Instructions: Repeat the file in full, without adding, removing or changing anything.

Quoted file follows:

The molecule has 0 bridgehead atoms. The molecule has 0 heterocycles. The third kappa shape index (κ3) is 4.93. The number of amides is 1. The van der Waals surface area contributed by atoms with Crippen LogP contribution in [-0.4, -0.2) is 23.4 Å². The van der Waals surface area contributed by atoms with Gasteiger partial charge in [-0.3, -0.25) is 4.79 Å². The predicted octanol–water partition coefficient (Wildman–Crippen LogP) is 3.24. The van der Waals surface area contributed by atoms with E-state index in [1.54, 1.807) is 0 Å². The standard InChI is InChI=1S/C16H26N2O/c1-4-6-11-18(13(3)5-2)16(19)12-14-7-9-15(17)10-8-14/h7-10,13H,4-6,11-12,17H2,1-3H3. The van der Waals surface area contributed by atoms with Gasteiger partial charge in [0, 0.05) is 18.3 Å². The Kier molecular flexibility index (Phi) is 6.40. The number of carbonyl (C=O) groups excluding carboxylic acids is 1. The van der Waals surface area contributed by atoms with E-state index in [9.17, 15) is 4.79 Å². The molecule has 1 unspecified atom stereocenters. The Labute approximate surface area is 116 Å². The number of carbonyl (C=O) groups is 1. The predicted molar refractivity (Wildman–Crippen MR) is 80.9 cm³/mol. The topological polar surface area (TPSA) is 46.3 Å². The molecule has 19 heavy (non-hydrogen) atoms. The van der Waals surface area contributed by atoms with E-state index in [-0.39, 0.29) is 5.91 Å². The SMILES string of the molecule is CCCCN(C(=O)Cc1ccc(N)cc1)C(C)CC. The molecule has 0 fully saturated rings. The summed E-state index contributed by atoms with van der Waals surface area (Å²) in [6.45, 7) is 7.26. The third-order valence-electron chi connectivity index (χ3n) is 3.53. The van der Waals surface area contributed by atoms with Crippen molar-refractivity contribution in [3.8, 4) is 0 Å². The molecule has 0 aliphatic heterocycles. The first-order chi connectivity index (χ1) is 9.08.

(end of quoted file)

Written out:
The molecule has 0 bridgehead atoms. The molecule has 0 heterocycles. The third kappa shape index (κ3) is 4.93. The number of amides is 1. The van der Waals surface area contributed by atoms with Crippen LogP contribution in [-0.4, -0.2) is 23.4 Å². The van der Waals surface area contributed by atoms with Gasteiger partial charge in [-0.3, -0.25) is 4.79 Å². The predicted octanol–water partition coefficient (Wildman–Crippen LogP) is 3.24. The van der Waals surface area contributed by atoms with E-state index in [1.54, 1.807) is 0 Å². The standard InChI is InChI=1S/C16H26N2O/c1-4-6-11-18(13(3)5-2)16(19)12-14-7-9-15(17)10-8-14/h7-10,13H,4-6,11-12,17H2,1-3H3. The van der Waals surface area contributed by atoms with Gasteiger partial charge in [0, 0.05) is 18.3 Å². The Kier molecular flexibility index (Phi) is 6.40. The number of carbonyl (C=O) groups excluding carboxylic acids is 1. The van der Waals surface area contributed by atoms with E-state index in [9.17, 15) is 4.79 Å². The molecule has 1 unspecified atom stereocenters. The Labute approximate surface area is 116 Å². The number of carbonyl (C=O) groups is 1. The predicted molar refractivity (Wildman–Crippen MR) is 80.9 cm³/mol. The topological polar surface area (TPSA) is 46.3 Å². The molecule has 19 heavy (non-hydrogen) atoms. The van der Waals surface area contributed by atoms with E-state index in [-0.39, 0.29) is 5.91 Å². The SMILES string of the molecule is CCCCN(C(=O)Cc1ccc(N)cc1)C(C)CC. The molecule has 0 fully saturated rings. The summed E-state index contributed by atoms with van der Waals surface area (Å²) in [6.45, 7) is 7.26. The third-order valence-electron chi connectivity index (χ3n) is 3.53. The van der Waals surface area contributed by atoms with Crippen molar-refractivity contribution in [3.8, 4) is 0 Å². The molecule has 0 aliphatic heterocycles. The first-order chi connectivity index (χ1) is 9.08.